0
\[
 \left| \dfrac{(1-\beta e^{i\theta}) \sum_{k=2}^{\infty}(k-1)[1+\gamma(k-1)]
 \alpha_k\beta_k z^k}{B(1-\beta e^{i\theta}) \sum_{k=2}^{\infty}(k-1)[1+\gamma(k-1)] 
 \alpha_k \beta_k z^k -[(A-B)(1-\alpha)][z+\sum_{k=2}^{\infty}[1+\gamma(k-1)]
 \alpha_k \beta_k z^k]}\right|<1
\]
7
  • \[\scriptscriptstyle\left|\frac{...\right|<1\]
    – LaRiFaRi
    Dec 1, 2014 at 6:00
  • @Werner, LaRiFaRi -- This new query by Mittal is not a duplicate of his earlier query. The earlier query was about a multiline equation; this new one is about a single equation that has a very long expression in the denominator. The solution techniques for the earlier query do not apply here.
    – Mico
    Dec 1, 2014 at 6:31
  • 1
    @Mico: True, it may very well not be a duplicate. I just didn't find the question all that useful, nor did it show any research effort at all. In my opinion, a poorly stated question, period.
    – Werner
    Dec 1, 2014 at 6:34
  • @Werner - In that case, the question should be closed because it's not clear what is being asked or because it's low quality, right?
    – Mico
    Dec 1, 2014 at 6:37
  • @Mico Right. But it seems like the OP is having the very same issue as in her/his other post. Over there are 6 nice answers on splitting over-long equations and none has been accepted. DINESH, as shrinking the font size is not really an option (I just posted that comment, as you asked for it later), this "question" is clearly a duplicate on your other post.
    – LaRiFaRi
    Dec 1, 2014 at 6:47

2 Answers 2

5

I suggest you break this equation into two separate expressions: The first to define the numerator term (which also reoccurs in the first part of the denominator) as "C", and the second to express the full result in terms of "C".

Alternatively, you could use the \splitfrac macro of the mathtools package to break the long denominator across two lines. If you choose this method, you'll probably need to place delimiters, e.g., curly braces, around the denominator.

I would not recommend scaling the full expression down to make it fit within the textblock: The font will become so tiny as to be virtually illegible.

enter image description here

\documentclass{article}
\usepackage{mathtools}  % for \splitfrac macro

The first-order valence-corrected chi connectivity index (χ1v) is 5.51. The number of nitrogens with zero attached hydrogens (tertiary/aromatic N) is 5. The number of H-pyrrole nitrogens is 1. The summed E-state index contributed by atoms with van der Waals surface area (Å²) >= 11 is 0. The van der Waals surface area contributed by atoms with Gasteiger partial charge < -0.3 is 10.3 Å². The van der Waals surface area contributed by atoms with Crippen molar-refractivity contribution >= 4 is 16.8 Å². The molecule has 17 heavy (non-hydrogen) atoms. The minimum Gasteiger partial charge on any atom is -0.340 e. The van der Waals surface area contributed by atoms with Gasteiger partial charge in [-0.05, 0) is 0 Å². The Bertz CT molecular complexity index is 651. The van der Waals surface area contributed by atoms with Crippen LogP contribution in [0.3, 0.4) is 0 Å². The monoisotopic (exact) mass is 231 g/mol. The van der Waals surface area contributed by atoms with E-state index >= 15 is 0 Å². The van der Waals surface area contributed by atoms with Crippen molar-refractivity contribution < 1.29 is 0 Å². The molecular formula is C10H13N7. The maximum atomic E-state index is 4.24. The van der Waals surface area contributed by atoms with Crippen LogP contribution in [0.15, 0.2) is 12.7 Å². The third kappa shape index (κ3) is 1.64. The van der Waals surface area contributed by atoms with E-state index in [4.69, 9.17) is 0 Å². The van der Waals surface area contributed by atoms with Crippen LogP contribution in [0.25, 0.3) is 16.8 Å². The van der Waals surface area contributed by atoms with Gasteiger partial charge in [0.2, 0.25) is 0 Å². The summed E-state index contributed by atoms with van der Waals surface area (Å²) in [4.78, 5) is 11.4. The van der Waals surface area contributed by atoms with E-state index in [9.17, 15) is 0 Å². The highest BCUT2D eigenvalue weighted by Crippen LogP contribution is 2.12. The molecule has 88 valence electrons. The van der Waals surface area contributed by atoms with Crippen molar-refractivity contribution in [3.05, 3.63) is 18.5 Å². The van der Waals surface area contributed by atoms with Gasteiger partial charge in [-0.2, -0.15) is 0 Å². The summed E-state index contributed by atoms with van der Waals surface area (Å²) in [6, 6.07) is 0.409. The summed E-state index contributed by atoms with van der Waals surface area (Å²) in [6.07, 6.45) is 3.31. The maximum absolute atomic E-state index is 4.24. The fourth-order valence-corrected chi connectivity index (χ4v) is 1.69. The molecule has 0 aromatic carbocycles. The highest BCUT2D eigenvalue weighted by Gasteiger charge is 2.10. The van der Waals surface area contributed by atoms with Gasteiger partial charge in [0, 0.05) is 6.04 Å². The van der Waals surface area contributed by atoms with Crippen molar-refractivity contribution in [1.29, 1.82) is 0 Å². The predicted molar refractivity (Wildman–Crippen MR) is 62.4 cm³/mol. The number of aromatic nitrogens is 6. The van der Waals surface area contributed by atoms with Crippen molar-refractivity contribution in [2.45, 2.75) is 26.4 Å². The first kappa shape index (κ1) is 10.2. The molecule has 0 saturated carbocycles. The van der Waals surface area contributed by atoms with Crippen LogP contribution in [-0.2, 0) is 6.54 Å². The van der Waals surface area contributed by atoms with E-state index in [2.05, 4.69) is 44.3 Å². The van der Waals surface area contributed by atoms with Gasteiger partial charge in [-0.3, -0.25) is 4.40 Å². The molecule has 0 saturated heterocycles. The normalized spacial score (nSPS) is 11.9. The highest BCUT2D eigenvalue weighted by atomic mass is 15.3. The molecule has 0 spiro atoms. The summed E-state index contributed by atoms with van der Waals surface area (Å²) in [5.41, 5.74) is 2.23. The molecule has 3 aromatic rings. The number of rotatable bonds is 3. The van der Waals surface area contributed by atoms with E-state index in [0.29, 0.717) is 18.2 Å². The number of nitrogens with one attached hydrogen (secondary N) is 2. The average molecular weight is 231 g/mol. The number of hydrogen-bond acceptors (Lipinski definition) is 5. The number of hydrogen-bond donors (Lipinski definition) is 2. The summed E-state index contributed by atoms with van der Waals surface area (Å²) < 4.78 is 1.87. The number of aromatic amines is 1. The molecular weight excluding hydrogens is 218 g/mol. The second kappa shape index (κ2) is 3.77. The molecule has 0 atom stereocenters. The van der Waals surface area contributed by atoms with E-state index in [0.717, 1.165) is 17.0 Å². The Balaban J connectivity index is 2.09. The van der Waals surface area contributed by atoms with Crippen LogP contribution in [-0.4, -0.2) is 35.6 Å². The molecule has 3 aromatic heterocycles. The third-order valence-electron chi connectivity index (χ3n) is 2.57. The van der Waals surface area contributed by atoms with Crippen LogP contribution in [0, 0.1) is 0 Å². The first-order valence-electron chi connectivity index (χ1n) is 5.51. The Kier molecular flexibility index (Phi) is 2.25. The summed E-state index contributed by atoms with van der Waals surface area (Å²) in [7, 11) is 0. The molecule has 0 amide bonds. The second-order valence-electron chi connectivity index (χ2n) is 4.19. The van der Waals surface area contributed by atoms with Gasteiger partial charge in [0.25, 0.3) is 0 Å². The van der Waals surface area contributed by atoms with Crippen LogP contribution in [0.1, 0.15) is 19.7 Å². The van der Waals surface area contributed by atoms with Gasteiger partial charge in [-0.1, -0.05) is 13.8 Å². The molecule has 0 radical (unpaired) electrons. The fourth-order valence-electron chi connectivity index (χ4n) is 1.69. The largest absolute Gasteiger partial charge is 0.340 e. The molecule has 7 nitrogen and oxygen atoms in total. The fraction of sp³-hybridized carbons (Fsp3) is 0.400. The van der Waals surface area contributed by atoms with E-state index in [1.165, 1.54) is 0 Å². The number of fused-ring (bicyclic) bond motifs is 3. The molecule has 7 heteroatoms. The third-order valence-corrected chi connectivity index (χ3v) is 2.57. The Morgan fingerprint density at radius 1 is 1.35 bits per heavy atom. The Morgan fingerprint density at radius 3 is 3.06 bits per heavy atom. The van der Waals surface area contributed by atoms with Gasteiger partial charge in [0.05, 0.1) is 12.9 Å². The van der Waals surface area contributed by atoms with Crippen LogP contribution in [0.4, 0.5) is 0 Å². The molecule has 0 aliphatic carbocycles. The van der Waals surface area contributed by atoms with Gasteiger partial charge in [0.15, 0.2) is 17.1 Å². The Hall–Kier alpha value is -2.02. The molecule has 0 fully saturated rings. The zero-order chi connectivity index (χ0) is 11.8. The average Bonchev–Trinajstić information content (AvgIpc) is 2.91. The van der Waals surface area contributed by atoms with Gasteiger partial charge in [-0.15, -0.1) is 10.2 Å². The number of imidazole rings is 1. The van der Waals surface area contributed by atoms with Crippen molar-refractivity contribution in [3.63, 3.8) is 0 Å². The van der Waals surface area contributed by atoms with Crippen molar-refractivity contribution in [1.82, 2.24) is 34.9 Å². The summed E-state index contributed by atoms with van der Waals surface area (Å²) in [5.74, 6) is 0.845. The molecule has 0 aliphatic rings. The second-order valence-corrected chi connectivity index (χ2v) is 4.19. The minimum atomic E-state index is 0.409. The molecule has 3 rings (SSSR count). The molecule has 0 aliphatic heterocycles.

\usepackage{graphicx}   % for \resizebox macro
\begin{document}

\hrule %% just to illustrate the width of the text block
\bigskip

Put
\[ \textstyle C = (1-\beta e^{i\theta}) \sum_{k=2}^{\infty}(k-1)[1+\gamma(k-1)]
 \alpha_k\beta_k z^k\,.
\]
Then
\[
 \left\lvert \dfrac{C}{BC -\bigl[(A-B)(1-\alpha)\bigr]\bigl[z+\sum_{k=2}^{\infty}[1+\gamma(k-1)]
 \alpha_k \beta_k z^k\bigr]}\right\rvert<1\,.
\]


\bigskip
\hrule
\bigskip

\[
\left\lvert \dfrac{(1-\beta e^{i\theta}) \sum_{k=2}^{\infty}(k-1)[1+\gamma(k-1)]
 \alpha_k\beta_k z^k}{
 \splitfrac{\Bigl\{B(1-\beta e^{i\theta}) \sum_{k=2}^{\infty}(k-1)[1+\gamma(k-1)] 
 \alpha_k \beta_k z^k }{-\bigl[(A-B)(1-\alpha)\bigr]\bigl[z+\sum_{k=2}^{\infty}[1+\gamma(k-1)]
 \alpha_k \beta_k z^k\bigr]\Bigr\}}}
\right\vert<1\,.
\]

\bigskip
\hrule
\bigskip

Using \verb+\resizebox+ (not recommended!):

\medskip\noindent
\resizebox{\textwidth}{!}{%
$
 \left| \dfrac{(1-\beta e^{i\theta}) \sum_{k=2}^{\infty}(k-1)[1+\gamma(k-1)]
 \alpha_k\beta_k z^k}{B(1-\beta e^{i\theta}) \sum_{k=2}^{\infty}(k-1)[1+\gamma(k-1)] 
 \alpha_k \beta_k z^k -[(A-B)(1-\alpha)][z+\sum_{k=2}^{\infty}[1+\gamma(k-1)]
 \alpha_k \beta_k z^k]}\right|<1
$
}

\bigskip
\hrule
\end{document}
2
  • can i small the text size of this equation only Dec 1, 2014 at 5:51
  • @DINESHMITTAL - I've added a solution method that uses the \splitfrac macro of the mathtools package.
    – Mico
    Dec 1, 2014 at 7:03
1

Not if you use landscape layout.

\documentclass{amsart}
\usepackage[landscape]{geometry}
\usepackage{lipsum}
\begin{document}
\lipsum[1]
\[
 \left| \dfrac{(1-\beta e^{i\theta}) \sum_{k=2}^{\infty}(k-1)[1+\gamma(k-1)]
 \alpha_k\beta_k z^k}{B(1-\beta e^{i\theta}) \sum_{k=2}^{\infty}(k-1)[1+\gamma(k-1)] 
 \alpha_k \beta_k z^k -[(A-B)(1-\alpha)][z+\sum_{k=2}^{\infty}[1+\gamma(k-1)]
 \alpha_k \beta_k z^k]}\right|<1
\]
\end{document}

enter image description here

2
  • but i cannot use one equation as landscape. Dec 1, 2014 at 5:40
  • 3
    What you posted gave almost zero information about your problem, and was not even a question. How is anyone to know you can't use landscape mode, or what kind of document you're working on? Please help us to help you and add a minimal working example (MWE) that illustrates your problem. It will be much easier for us to reproduce your situation and find out what the issue is when we see compilable code, starting with \documentclass{...} and ending with \end{document}.
    – erik
    Dec 1, 2014 at 5:43

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